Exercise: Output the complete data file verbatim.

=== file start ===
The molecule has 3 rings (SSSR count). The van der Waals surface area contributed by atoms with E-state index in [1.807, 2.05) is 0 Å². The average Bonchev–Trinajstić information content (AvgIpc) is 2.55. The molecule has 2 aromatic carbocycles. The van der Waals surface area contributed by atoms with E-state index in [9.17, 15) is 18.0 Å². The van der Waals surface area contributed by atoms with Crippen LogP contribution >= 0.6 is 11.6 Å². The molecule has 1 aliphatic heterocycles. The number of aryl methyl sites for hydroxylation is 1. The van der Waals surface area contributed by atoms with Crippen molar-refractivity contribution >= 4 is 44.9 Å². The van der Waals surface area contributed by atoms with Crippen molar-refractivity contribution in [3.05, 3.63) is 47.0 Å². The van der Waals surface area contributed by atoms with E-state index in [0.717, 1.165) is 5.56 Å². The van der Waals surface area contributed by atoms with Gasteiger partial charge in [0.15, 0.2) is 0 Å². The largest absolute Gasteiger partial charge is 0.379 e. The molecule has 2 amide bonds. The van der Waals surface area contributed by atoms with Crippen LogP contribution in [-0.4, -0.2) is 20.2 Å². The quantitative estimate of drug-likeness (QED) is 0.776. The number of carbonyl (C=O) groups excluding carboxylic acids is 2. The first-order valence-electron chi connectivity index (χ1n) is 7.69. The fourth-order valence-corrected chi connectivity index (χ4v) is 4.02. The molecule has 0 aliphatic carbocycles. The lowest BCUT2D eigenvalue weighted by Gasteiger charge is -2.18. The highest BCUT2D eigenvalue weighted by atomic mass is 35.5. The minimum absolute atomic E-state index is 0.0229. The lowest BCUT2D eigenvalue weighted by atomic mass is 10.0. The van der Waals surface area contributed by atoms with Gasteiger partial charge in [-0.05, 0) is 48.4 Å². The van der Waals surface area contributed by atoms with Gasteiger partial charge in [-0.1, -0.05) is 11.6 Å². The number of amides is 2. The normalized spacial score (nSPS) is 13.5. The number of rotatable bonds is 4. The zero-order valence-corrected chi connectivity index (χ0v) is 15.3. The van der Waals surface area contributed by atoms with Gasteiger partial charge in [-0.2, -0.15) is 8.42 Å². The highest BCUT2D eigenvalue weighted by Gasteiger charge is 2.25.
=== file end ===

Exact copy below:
The molecule has 3 rings (SSSR count). The van der Waals surface area contributed by atoms with E-state index in [1.807, 2.05) is 0 Å². The average Bonchev–Trinajstić information content (AvgIpc) is 2.55. The molecule has 2 aromatic carbocycles. The van der Waals surface area contributed by atoms with E-state index in [9.17, 15) is 18.0 Å². The van der Waals surface area contributed by atoms with Crippen LogP contribution >= 0.6 is 11.6 Å². The molecule has 1 aliphatic heterocycles. The number of aryl methyl sites for hydroxylation is 1. The van der Waals surface area contributed by atoms with Crippen molar-refractivity contribution >= 4 is 44.9 Å². The van der Waals surface area contributed by atoms with Crippen molar-refractivity contribution in [3.05, 3.63) is 47.0 Å². The van der Waals surface area contributed by atoms with E-state index in [0.717, 1.165) is 5.56 Å². The van der Waals surface area contributed by atoms with Gasteiger partial charge in [0.15, 0.2) is 0 Å². The largest absolute Gasteiger partial charge is 0.379 e. The molecule has 2 amide bonds. The van der Waals surface area contributed by atoms with Crippen LogP contribution in [-0.4, -0.2) is 20.2 Å². The quantitative estimate of drug-likeness (QED) is 0.776. The number of carbonyl (C=O) groups excluding carboxylic acids is 2. The first-order valence-electron chi connectivity index (χ1n) is 7.69. The fourth-order valence-corrected chi connectivity index (χ4v) is 4.02. The molecule has 0 aliphatic carbocycles. The lowest BCUT2D eigenvalue weighted by Gasteiger charge is -2.18. The highest BCUT2D eigenvalue weighted by atomic mass is 35.5. The minimum absolute atomic E-state index is 0.0229. The lowest BCUT2D eigenvalue weighted by atomic mass is 10.0. The van der Waals surface area contributed by atoms with Gasteiger partial charge in [-0.05, 0) is 48.4 Å². The van der Waals surface area contributed by atoms with Gasteiger partial charge in [-0.1, -0.05) is 11.6 Å². The number of amides is 2. The normalized spacial score (nSPS) is 13.5. The number of rotatable bonds is 4. The zero-order valence-corrected chi connectivity index (χ0v) is 15.3. The van der Waals surface area contributed by atoms with Gasteiger partial charge in [-0.2, -0.15) is 8.42 Å². The highest BCUT2D eigenvalue weighted by Gasteiger charge is 2.25.